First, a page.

Oïdium today in the Côte de Nuits…
The harvest date: Some people are mentioning the 5th of September as a potential harvesting date, which is entirely possible, but as of today, it’s still too early say whether the 5th of September will be the start date, or the finishing date!
We seem to have the potential for a record early vintage, or just a modestly early vintage – though there’s still time for even that to change.
The weather has been so dry that:
- The vineyards look resplendent…
- There is no rot to be found anywhere….
- But it’s becoming very stressful for the young vines – those suffering the most having yellow leaves nearest the ground, it’s really time that they were allowed to drink
- The humid conditions of 2014 allowed fruit flies to multiply late into the season – so-far it looks like that won’t be the case for suzuki and friends in 2015. Fingers crossed!
- The dry heat hasn’t stopped the oïdium though. Usually the pinot noir is more robust than the chardonnay to this problem, but not so in 2015, indeed, this year, the problem is currently most prevalent in the Côte de Nuits, mainly in the Nuits to Morey vines. Right now, this is the single-most important issue for most vigneron(ne)s in that area.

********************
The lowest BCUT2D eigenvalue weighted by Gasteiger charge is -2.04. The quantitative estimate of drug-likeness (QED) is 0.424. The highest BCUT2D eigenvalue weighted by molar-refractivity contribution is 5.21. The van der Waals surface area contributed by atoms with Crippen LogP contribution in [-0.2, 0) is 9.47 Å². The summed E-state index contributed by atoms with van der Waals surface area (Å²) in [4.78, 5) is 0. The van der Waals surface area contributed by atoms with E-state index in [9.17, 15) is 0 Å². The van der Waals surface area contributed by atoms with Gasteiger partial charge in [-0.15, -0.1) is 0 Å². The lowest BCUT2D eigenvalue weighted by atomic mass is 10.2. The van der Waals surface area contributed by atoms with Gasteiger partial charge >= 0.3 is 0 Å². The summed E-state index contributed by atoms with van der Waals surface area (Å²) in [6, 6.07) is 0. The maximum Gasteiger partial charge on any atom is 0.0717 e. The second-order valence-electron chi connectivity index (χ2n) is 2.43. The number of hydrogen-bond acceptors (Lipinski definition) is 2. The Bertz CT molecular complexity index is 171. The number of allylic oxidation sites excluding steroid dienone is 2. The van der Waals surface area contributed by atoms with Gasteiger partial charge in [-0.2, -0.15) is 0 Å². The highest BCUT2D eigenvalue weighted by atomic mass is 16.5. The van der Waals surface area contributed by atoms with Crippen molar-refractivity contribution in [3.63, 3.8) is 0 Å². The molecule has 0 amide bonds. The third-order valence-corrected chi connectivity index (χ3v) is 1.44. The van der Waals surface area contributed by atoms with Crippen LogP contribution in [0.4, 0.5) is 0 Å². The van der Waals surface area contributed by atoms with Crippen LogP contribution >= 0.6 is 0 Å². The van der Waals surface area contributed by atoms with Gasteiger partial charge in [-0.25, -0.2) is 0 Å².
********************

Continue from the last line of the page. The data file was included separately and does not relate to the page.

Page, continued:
Of-course it’s been a hot year so-far, but as veraison (except a few outliners) is hardly underway, the weather has not yet decided if this will be a cool vintage or an année solaire – cooler weather and maybe storms are forecast for the weekend, but afterwards more hot weather is indicated. Any meaningful rain will be welcomed with open arms, particularly in the Beaujolais and Mâconnais where they didn’t get the same soaking in early and mid June as the Côte d’Or. But, a little welcome rain combined with the hot, but not too hot weather, could see the first chardonnay already being picked by 25th August!
Oïdium excepted, the vintage still looks on course for a good one. The potential yields, despite great flowering conditions, seem good, but not on the high level of 2009. Those vines heavily hailed in the last years, not surprisingly, have a poorer fruit-set, particularly the older vines. Many growers in the Pommard to Beaune axis are talking of possibly 20hl/ha – of-course if it rains a lot, then the grapes will expand and add weight (yield). But honestly, many of those growers will happily accept 20hl/ha!
Note: There are some roasted looking grapes to be seen (there was a photo in my diary yesterday) but look more closely, and they seem not to be the result of sun-burn, rather the result of chemical (sulfur) treatments in the heat of the day, rather than in early morning or late evening. Heat, direct sun and sulfur powder is a bad combination!